Of course, switching up how I socialized with the friends I used to have dinner with on the weekends left a gaping hole in my weekend schedule. And that hole was in the shape of a vodka bottle. It needed to be plugged, quickly. My sponsor assured me that there were in fact humans walking this earth who did not drink on Saturday nights. By getting connected with a sober crew from meetings, I found them. On several Saturday evenings, I hit a meeting and then went to dinner with people from the group afterwards. I expected it to be grim. Just as in every other group, we find people we click with and people we’d prefer to avoid, but at those dinners I ended up having some of the most gut-twisting belly laughs I have ever experienced.

Perhaps most surprising, I also learned that I can very much enjoy spending a Saturday night by myself, at home with a movie or a book. Now that I’m not dependent on the bottle, I get to choose how I spend my time and it turns out that I like some peace, quiet and maybe a little Ben & Jerry’s. The dear friends I had before I got sober remain my dear friends. We are still intertwined in each other’s lives, as we have been for 25 years. My sobriety is no longer a big topic of discussion or something we tiptoe around. It’s just a fact. One of us has teenage kids, one of us moved to Asia, one of us just started a great new job and I am still sober.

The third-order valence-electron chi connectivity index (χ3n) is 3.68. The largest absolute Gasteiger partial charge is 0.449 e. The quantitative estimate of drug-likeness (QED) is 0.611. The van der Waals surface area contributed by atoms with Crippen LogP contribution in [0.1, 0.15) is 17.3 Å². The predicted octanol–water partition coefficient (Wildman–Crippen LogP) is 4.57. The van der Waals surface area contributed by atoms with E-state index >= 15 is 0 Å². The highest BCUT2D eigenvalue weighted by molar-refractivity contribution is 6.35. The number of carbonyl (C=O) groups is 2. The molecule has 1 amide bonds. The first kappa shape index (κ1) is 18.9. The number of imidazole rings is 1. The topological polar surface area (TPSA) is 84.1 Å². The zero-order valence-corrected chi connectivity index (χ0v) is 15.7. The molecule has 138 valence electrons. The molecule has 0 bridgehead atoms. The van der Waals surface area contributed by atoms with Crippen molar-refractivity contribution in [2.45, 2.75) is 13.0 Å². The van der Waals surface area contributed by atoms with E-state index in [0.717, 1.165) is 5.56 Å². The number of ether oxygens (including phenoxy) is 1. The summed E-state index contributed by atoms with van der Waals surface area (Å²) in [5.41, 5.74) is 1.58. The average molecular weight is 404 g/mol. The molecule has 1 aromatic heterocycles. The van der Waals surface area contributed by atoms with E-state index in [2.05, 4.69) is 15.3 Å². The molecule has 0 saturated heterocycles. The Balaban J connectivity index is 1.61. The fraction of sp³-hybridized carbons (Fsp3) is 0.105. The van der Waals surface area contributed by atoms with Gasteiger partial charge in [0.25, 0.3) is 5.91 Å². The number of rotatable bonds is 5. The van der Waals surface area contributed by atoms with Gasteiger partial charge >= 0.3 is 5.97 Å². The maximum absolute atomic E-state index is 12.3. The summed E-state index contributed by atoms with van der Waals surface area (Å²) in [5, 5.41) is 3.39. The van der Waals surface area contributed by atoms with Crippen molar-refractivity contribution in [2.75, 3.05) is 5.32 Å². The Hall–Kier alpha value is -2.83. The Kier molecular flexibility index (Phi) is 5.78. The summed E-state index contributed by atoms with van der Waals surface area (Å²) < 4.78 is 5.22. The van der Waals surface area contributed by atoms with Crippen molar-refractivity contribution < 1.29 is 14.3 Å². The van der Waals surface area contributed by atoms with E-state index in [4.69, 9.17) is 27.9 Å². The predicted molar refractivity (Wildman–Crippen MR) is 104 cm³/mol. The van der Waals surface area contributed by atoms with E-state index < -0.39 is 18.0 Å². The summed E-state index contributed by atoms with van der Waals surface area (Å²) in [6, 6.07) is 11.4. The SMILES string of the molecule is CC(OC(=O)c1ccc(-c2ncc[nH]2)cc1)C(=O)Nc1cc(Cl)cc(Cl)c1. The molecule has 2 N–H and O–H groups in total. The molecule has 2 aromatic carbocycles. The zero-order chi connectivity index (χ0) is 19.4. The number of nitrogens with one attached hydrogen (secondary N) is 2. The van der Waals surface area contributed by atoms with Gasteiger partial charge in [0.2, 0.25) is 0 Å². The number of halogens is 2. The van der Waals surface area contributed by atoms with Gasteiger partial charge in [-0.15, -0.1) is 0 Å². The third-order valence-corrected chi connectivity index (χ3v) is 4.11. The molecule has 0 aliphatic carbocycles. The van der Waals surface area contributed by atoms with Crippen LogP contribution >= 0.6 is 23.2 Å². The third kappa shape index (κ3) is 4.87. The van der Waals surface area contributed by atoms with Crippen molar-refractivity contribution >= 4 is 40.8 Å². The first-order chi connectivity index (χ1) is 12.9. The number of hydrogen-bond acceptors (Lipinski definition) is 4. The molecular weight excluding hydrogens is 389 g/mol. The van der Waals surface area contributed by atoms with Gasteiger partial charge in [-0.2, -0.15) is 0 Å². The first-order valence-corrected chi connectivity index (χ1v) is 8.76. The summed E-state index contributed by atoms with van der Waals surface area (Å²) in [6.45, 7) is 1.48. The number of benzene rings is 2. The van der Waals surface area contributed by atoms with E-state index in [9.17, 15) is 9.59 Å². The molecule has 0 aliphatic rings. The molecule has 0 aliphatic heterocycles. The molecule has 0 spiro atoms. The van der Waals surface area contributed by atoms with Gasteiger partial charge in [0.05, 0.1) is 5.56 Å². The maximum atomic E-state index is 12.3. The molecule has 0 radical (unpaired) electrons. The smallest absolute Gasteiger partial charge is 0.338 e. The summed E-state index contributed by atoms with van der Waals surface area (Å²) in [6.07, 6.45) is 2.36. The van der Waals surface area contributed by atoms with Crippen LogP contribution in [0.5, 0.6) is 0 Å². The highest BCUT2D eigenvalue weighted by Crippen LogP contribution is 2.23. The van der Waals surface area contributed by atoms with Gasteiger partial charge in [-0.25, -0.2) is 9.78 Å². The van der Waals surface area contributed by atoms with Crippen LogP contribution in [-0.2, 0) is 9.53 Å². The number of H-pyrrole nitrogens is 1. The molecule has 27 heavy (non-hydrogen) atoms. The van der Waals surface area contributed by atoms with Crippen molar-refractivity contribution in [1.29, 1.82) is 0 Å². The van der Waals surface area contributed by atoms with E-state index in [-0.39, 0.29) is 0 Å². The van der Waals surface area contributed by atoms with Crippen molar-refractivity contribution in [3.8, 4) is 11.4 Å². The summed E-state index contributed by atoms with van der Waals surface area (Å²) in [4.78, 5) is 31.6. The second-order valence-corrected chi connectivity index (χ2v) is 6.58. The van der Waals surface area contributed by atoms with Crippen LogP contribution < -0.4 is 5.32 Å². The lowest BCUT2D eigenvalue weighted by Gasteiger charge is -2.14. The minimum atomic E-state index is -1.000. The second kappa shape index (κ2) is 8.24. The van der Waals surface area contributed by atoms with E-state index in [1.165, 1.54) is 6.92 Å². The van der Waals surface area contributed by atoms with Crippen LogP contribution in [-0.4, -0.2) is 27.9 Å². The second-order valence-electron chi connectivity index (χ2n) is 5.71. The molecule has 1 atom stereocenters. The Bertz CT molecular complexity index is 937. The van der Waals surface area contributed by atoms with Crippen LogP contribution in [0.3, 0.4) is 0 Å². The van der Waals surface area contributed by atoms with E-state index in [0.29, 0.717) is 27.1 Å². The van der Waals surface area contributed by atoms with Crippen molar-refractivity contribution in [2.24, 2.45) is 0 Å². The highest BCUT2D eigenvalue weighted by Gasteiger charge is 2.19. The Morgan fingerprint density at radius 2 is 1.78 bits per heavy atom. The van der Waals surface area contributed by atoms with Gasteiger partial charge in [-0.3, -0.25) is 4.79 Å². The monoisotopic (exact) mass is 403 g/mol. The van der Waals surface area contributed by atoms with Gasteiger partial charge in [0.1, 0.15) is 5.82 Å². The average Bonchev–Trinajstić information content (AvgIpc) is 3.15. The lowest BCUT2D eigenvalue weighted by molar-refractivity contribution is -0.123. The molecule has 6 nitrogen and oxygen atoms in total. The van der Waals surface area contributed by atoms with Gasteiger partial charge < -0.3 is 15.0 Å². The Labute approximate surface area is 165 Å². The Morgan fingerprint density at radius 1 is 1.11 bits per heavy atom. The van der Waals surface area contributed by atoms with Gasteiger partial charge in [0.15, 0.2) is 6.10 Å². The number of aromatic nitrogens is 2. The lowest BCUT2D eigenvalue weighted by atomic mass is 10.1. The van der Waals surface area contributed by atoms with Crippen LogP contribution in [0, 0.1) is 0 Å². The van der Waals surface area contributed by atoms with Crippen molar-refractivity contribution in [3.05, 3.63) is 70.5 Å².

Over time, I even found myself ready for that occasional weekend dinner with my friends. In the past, going out to dinner for me was about the drinking first and the company and food second and third. But the first time I sat surrounded by people I loved, comfortably raising my glass of seltzer to toast a friend’s success, I saw the dinner celebration as they did. Friendship came first. And, even better, it doesn’t cause blackouts or hangovers. I’m grateful.